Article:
The whole point of consumer surveillance technology is to put people in different boxes based on their economic behavior. So if you're a good customer on Amazon, you get good customer service and you get in short lines and [enjoy] preferred status because of your perceived value to the company. By contrast, the American government isn't supposed to put people in different boxes based on their perceived value to the government. In the eyes of the government, everyone is supposed to be equal, and the government is supposed to earn the trust of citizens, not the other way around. The predictive software that was developed in the private sphere threatens ideals of equality when it's applied blindly in the public sphere. You could well imagine constitutional values being threatened when the only people who get to go through the fast line are the ones who are rich.Is the privacy debate just promarket Republicans versus antimarket Democrats?Privacy is one of the few genuinely cross-cutting ideological issues. And what divides the privacy team from the progovernment team isn't political affiliation but trust in government. Two of the heroes of my chapter about law are Dick Armey and Bob Barr, the former House majority leader and the former Clinton impeachment manager, who are more responsible for the elimination of some of the Patriot Act's excesses than anyone else in Congress. Similarly, the biggest defenders of expanded government power since 9/11 have not only been big government Democrats but also George Bush and John Ashcroft. Right now the people who are most upset about Ashcroft are not the Democrats but his former allies on the evangelical and libertarian right who are afraid that many of the powers that he's supporting will be used in the future by the attorney general for President Hillary Clinton. Privacy crosses ideological lines, and that's a happy coalition that we have to cultivate.What role can CSOs, as professionals who deal with security every day, play in the privacy versus security debate?CSOs have a real opportunity to help make thoughtful choices about designing some of these technologies in ways that strike a better balance. Even on a simple level, constructing an identification system for a company. You just face a host of choices about how much data to share, how much identifiable location information to retain, what type of potential storage for biometrics might be appropriate. These choices all will have dramatic consequences for how a system is used and whether it protects privacy or threatens it. Your readers are among the most technologically sophisticated policy-makers around. And within the constraints of their primary responsibility to the company above all, I hope that there's some freedom to make good choices that strike a balance between privacy and security.Certainly they know and understand the distinction between real and symbolic, feel-good security.Absolutely right. They're also in a better position than politicians to resist some of the more emotional excesses of public opinion and make responsible choices. They are not elected, and they don't have to pander to their employees. I end the book expressing skepticism about the idea that some trained corps of elites might be able to make some of these choices for us. That was Walter Lippmann's suggestion at the end of his classic book Public Opinion. I think it's even less plausible today, but to the degree we do have a corps of thoughtful elites that can make rational policy choices, weighing the costs and benefits of technologies, I think your readers are as close to it as we can find.Skepticism is woven throughout your book. Are you at all hopeful about balancing liberty and security?I was both surprised and heartened to focus on Congress as a bright light in this. I never would have expected in thinking this project through that Congress would be more dispassionate than the courts. It surprised me after 9/11, and it changed the way that I thought about the efficacy of relying on the courts. I was also surprised by my growing doubts about the public's ability to process these questions in a calm manner. The literature on risk management was largely new to me, and I was both excited and sobered that our reaction after 9/11 paralleled in many ways similar pre-9/11 reactions to public fears.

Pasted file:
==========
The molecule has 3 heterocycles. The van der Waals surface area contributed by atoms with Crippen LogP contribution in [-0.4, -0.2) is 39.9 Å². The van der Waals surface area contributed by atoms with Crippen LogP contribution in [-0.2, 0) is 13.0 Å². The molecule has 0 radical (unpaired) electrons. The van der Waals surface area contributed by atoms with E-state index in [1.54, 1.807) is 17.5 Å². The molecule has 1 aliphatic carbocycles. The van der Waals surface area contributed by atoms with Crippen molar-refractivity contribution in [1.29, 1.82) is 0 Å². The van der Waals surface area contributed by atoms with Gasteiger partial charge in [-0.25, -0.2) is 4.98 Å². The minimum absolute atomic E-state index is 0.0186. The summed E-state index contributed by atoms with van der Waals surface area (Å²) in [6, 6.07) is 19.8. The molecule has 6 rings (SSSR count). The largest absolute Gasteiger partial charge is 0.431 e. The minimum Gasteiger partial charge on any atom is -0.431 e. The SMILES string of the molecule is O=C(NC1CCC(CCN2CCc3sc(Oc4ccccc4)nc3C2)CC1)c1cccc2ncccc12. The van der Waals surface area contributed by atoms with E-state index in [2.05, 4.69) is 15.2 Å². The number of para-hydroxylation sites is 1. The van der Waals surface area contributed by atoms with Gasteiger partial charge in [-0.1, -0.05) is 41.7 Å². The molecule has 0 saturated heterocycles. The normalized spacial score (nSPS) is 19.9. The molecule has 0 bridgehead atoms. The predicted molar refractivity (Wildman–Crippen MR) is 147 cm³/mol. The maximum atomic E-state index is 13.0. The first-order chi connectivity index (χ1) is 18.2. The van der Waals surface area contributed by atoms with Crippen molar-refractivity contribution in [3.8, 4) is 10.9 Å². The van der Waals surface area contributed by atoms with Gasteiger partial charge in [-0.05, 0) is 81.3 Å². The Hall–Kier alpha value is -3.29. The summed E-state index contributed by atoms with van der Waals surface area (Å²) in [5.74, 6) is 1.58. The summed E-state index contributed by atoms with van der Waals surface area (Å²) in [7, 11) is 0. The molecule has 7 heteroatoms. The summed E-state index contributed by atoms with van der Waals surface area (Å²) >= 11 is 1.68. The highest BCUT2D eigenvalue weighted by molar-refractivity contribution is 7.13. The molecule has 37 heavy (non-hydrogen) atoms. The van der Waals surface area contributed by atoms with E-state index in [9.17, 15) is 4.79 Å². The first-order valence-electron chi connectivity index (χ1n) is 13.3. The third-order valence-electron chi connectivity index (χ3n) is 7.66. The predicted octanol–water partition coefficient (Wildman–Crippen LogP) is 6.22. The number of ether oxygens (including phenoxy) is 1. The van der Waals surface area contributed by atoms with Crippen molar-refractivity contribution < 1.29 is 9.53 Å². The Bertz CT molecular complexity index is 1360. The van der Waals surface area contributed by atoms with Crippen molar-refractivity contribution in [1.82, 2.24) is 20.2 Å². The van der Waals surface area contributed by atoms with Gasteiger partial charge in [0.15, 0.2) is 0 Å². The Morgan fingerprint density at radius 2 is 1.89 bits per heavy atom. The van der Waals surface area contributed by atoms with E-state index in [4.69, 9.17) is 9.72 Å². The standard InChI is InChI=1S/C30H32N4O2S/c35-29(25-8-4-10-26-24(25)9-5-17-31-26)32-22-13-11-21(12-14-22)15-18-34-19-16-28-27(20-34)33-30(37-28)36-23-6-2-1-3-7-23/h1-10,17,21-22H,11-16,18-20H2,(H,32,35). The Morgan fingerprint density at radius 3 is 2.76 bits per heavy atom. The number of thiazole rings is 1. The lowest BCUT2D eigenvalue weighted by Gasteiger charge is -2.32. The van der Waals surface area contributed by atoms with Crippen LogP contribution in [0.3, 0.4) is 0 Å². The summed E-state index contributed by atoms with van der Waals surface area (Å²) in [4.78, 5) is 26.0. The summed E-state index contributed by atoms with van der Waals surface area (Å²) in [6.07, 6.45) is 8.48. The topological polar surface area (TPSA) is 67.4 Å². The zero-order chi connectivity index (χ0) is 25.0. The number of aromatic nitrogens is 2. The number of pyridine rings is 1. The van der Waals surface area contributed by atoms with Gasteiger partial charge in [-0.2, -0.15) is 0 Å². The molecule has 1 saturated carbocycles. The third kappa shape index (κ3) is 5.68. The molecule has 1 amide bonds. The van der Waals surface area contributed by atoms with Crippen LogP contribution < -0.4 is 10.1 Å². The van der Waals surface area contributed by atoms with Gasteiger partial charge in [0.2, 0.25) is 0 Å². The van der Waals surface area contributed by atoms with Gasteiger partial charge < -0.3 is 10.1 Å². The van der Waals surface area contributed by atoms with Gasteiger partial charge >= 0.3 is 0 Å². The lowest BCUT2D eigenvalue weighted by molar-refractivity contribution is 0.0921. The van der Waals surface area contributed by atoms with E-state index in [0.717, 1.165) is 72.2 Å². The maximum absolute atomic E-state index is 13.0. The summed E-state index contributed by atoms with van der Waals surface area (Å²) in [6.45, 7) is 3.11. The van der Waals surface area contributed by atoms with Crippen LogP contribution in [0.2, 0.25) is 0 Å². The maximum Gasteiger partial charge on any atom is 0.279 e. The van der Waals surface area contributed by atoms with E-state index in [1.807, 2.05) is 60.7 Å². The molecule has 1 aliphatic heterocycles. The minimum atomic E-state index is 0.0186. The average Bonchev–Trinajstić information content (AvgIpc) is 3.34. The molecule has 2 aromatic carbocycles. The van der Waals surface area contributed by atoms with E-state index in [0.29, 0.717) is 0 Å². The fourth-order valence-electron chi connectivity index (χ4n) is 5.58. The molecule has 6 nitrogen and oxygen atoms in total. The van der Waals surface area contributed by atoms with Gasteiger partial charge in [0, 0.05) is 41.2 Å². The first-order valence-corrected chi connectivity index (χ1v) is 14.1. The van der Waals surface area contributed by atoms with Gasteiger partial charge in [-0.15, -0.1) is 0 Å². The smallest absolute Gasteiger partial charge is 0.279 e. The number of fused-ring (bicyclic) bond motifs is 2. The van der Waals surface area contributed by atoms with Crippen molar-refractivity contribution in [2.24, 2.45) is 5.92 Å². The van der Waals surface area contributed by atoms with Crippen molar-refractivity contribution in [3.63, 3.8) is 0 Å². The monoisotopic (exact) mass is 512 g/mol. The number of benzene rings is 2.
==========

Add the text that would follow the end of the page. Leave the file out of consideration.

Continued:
Dan Geer, former @Stake CTO, has posited that attitudes about privacy are generational and that current youth have grown up with a lower expectation of privacy. How will this affect the balancing act?

It's a very interesting observation, that in some ways I wish I explored more directly. I'm even struck, when I run scenarios by students, by how much less concerned they are about the hazards of exposure than I am. It makes intuitive sense because what we're talking about here are norms of reticence, manners that are deeply generational. People who grew up in a hierarchical society where you kept private matters to yourself will be more distressed by exposure than those who grow up in an unbuttoned world. If that observation is correct, then the hazards of exposure are very much the beginning of a series of social transformations whose consequences we can only begin to appreciate.

Copyright © 2004 IDG Communications, Inc.